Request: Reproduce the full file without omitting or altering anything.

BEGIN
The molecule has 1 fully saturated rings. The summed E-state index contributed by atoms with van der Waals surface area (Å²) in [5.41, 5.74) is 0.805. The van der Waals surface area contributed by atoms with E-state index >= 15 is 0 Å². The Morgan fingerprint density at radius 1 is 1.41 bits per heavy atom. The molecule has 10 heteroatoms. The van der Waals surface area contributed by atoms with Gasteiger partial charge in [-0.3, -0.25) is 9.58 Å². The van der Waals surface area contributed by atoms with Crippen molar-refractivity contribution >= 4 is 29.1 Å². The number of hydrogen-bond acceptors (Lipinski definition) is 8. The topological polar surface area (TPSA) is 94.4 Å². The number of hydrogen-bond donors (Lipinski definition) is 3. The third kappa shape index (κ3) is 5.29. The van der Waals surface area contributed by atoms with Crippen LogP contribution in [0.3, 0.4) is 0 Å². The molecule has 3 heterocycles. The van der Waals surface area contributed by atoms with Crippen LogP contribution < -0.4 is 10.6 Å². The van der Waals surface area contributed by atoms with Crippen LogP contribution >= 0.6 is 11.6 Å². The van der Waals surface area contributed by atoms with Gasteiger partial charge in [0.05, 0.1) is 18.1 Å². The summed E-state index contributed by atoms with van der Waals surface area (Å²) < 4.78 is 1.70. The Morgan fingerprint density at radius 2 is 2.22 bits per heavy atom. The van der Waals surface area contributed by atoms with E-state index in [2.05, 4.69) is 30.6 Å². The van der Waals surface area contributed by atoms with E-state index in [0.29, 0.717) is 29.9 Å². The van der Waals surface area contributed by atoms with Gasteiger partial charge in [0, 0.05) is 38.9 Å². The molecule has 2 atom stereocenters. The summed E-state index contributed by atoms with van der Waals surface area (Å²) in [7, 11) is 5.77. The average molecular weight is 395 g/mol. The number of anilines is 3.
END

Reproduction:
The molecule has 1 fully saturated rings. The summed E-state index contributed by atoms with van der Waals surface area (Å²) in [5.41, 5.74) is 0.805. The van der Waals surface area contributed by atoms with E-state index >= 15 is 0 Å². The Morgan fingerprint density at radius 1 is 1.41 bits per heavy atom. The molecule has 10 heteroatoms. The van der Waals surface area contributed by atoms with Gasteiger partial charge in [-0.3, -0.25) is 9.58 Å². The van der Waals surface area contributed by atoms with Crippen molar-refractivity contribution >= 4 is 29.1 Å². The number of hydrogen-bond acceptors (Lipinski definition) is 8. The topological polar surface area (TPSA) is 94.4 Å². The number of hydrogen-bond donors (Lipinski definition) is 3. The third kappa shape index (κ3) is 5.29. The van der Waals surface area contributed by atoms with Crippen LogP contribution in [0.3, 0.4) is 0 Å². The molecule has 3 heterocycles. The van der Waals surface area contributed by atoms with Crippen LogP contribution < -0.4 is 10.6 Å². The van der Waals surface area contributed by atoms with Crippen LogP contribution >= 0.6 is 11.6 Å². The van der Waals surface area contributed by atoms with Gasteiger partial charge in [0.05, 0.1) is 18.1 Å². The summed E-state index contributed by atoms with van der Waals surface area (Å²) < 4.78 is 1.70. The Morgan fingerprint density at radius 2 is 2.22 bits per heavy atom. The van der Waals surface area contributed by atoms with E-state index in [2.05, 4.69) is 30.6 Å². The van der Waals surface area contributed by atoms with E-state index in [0.29, 0.717) is 29.9 Å². The van der Waals surface area contributed by atoms with Gasteiger partial charge in [0, 0.05) is 38.9 Å². The molecule has 2 atom stereocenters. The summed E-state index contributed by atoms with van der Waals surface area (Å²) in [7, 11) is 5.77. The average molecular weight is 395 g/mol. The number of anilines is 3.